Most of the paintings made in the era were huge and had loads of colour, shadows, energy and drama going on! Some even used pretty cool optical illusions to make things look even bigger and even more exciting.
During this period, a particularly important scientific discovery was made by chemists that totally changed the art world and it was to all to do with the colour blue…
Johann Diesbach was a German dye producer who one day accidentally discovered a revolutionary was to make the colour blue!
At the time, Diesbach was making a lake pigment. A lake pigment is one made out of a vegetable or animal dye, mixed with a compound to bind it.
Lakes were used to colour fabrics as well as make paints. Red lake was popular as it was kind of translucent, which helped to make painted velvets look really lush!
Diesbach faced a problem when he ran out of one of the key ingredients in his laboratory that he shared with an alchemist called Johann Dippel. Alchemists were scientists and inventors who thought they could create gold out of rocks and lead!
Sadly, it turned out this wasn’t possible!
To make a red lake, Diesbach would use a mix of the minerals iron sulphate and potash. On this particular day, he used potash that had been mixed with animal oil.
Tp Diesbach’s surprise, instead of getting the red lake pigment he wanted, he got a different pigment altogether! He managed to concentrate this pigment down to a rich blue, which became known as Prussian Blue!
Within ten years, this new pigment – one of the very first to be made from scratch – was being used by artists the world over!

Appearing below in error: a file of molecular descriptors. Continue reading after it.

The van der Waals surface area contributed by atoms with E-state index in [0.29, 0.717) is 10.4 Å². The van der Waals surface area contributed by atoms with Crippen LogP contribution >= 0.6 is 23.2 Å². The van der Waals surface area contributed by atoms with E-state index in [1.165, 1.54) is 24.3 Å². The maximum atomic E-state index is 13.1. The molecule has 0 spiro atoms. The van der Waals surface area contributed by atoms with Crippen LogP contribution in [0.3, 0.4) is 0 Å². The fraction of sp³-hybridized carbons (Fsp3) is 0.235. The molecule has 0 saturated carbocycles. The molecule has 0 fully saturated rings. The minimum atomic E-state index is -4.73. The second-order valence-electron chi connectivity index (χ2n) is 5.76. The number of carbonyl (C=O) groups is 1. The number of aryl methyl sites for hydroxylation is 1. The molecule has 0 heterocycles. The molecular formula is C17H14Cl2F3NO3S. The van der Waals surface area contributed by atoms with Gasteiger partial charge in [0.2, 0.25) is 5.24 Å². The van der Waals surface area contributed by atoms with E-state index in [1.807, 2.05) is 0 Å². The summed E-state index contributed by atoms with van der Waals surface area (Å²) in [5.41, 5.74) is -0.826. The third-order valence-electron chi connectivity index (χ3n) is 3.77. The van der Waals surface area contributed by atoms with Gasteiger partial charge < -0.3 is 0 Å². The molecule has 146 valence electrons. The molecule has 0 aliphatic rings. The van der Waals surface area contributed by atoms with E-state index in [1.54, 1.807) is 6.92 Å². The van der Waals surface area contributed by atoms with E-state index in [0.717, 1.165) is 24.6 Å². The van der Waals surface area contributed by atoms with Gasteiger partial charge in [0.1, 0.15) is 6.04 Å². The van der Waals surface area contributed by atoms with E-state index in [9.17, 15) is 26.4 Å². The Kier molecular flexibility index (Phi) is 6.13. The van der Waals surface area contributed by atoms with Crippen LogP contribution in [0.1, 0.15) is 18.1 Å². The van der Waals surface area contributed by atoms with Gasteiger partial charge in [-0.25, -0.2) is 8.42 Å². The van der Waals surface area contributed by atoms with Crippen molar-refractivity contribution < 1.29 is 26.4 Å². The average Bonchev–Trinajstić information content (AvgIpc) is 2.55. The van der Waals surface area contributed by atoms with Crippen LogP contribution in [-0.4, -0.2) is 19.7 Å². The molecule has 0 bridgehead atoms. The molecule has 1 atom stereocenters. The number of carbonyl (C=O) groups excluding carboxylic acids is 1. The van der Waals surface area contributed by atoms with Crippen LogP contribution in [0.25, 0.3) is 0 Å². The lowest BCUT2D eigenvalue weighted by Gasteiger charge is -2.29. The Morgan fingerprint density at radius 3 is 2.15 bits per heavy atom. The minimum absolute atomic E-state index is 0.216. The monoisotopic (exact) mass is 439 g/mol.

Prussian Blue helped artists make huge sweeping skies, which wasn’t always possible when blue paint was more rare.
If you look at Prussian Blue under a microscope, you’ll see that it’s a mass of tiny crystals!
However, the size and the shape of the crystals isn’t exactly the same which means the colour you get from the pigment can vary a little.
Colours have a lot to do with the molecules and chemistry inside the paint.
So what makes things blue and not a different colour?
Well, we see objects when light shines on them and colours are made by the way an object affects that light. When light shines on something, some of the light will pass into it – that’s known as ‘absorbed’ – whilst other light bounces back or ‘reflected’.
The amount of light ‘absorbed’ and ‘reflected’ depends on the materials from which the object is made. Different pigments absorb and reflect different colours of light, so we see each pigment as a different colour!
If you think that’s clever, come with us as we go to the Romantic Period!